I referred last week to the manner in which Chandrika and her cohorts were promoting Reconciliation. In the nineties she and Mangala had embarked on the Sudu Nelum movement, which did not win hearts and minds but at least that functioned in areas which were supposed to have a majority mindset that was to be changed.

In time however the idea of Reconciliation through cultural activity became the preserve of the elite. As I noted when I took over the Peace Secretariat, vast amounts of money were given to those with good connections to produce propaganda supposed to promote peace. I used to call this the Dancing Butterflies syndrome, different coloured youngsters moving together so as, in theory at any rate, to encourage ethnic binding. Not entirely coincidentally, those who governed the funds awarded money to each other, Uyangoda being a principal culprit in this regard through the Social Scientists’ Association, while Young Asia Television was by far the largest beneficiary.  No one bothered to measure the impact of all this work, or rather of all this money for very little work.

Now the practice has begun again, and the elite have produced what is termed ‘A Conversation across Generations’, targeted at ‘bridging a gap between the generations – a gap of comprehension, a gap of empathy, of knowledge or perspective’. The technique employed was, it seems, to interview older people and create monologues from their memoirs.

I was invited to a performance of four monologues, and am very glad I went, since a couple were most entertaining. The most entertaining told us little about the past though, one being a wryly amusing account of an old lady trying to cope with the modern technology through which her children, now living abroad, try to maintain contact. Pia Hatch, daughter of two memorable stage stars of the seventies, Graham and Michelle Leembruggen, was delightful as an old lady not sure what buttons to push or how to deal with a Skype call.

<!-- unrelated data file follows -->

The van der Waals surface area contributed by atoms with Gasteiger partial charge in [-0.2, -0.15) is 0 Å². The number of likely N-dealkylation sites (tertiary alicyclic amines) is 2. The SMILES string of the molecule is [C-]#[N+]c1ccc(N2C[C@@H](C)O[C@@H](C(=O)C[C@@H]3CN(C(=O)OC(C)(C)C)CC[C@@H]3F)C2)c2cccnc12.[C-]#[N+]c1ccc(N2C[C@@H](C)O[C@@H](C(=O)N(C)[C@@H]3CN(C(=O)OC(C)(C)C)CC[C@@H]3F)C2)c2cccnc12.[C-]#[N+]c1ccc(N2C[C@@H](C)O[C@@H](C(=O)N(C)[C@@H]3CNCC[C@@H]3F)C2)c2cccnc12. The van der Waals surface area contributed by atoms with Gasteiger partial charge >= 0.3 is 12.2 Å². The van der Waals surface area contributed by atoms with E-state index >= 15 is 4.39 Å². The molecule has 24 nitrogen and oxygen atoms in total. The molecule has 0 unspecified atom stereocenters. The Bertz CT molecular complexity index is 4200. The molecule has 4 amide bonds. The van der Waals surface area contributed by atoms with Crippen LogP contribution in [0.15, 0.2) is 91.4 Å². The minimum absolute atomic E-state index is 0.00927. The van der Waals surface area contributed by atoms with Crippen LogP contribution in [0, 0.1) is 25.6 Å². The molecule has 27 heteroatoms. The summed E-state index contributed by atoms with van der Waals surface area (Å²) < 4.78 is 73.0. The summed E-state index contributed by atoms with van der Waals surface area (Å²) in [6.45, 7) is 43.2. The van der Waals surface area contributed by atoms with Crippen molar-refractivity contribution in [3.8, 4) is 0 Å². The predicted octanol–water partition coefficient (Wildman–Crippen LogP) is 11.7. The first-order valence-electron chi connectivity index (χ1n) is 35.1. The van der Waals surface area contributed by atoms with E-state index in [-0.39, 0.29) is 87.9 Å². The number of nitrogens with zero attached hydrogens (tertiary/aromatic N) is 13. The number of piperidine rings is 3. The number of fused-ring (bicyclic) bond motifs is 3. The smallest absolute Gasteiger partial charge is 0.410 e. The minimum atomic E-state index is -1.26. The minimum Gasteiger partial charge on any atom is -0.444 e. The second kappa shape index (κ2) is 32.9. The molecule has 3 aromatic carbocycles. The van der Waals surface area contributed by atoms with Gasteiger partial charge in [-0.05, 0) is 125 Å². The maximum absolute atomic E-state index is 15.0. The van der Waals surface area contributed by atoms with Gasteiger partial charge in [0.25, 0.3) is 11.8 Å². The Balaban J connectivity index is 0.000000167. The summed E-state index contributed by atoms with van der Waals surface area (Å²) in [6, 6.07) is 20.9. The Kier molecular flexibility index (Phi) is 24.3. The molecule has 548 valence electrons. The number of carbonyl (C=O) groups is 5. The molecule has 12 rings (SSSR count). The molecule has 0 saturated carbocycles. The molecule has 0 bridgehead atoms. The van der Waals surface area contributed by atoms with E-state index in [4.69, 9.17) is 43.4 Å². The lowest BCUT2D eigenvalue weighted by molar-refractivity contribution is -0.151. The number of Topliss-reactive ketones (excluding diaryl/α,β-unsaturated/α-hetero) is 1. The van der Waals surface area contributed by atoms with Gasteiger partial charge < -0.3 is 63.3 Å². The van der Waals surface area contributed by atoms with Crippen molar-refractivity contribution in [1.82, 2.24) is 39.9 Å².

The second lively performance was in fact a dialogue, between a lady who had been great friends with those who plotted the 1962 coup and her devoted manservant. His asides were most amusing, while Ranmali Mirchandani captured superbly the cocooned life of ladies of leisure in those distant days. I suspect nothing much has changed, except that they now have to jostle with those whose wealth is more recent to exercise influence with decision makers.

But obviously it was not so that youngsters could learn about such characters that funds had been liberally bestowed so as to promote the work of the Ministry of National Integration and Reconciliation. The meat rather was in the other two performances, one supposedly based on the musings of Manouri Muttetuwegama with regard to the Commission on Disappearances which she had chaired to look into the suffering caused by the manner in which the JVP insurrection of the eighties had been suppressed, the other about Manik Farm following the defeat of the LTTE.

The first was an anodyne account of a terrible period, perhaps understandably so for it is presented at a remove, through an investigation that happened many years after the events. This was in contrast to the description of Manik Farm, which was supposedly based on ‘the gentle observations of an elderly Tamil lady’. This character was played by Selvi Sachitanandan, who sang beautifully, but then delivered her monologue forcefully, understandably so for it was clearly designed to make a point.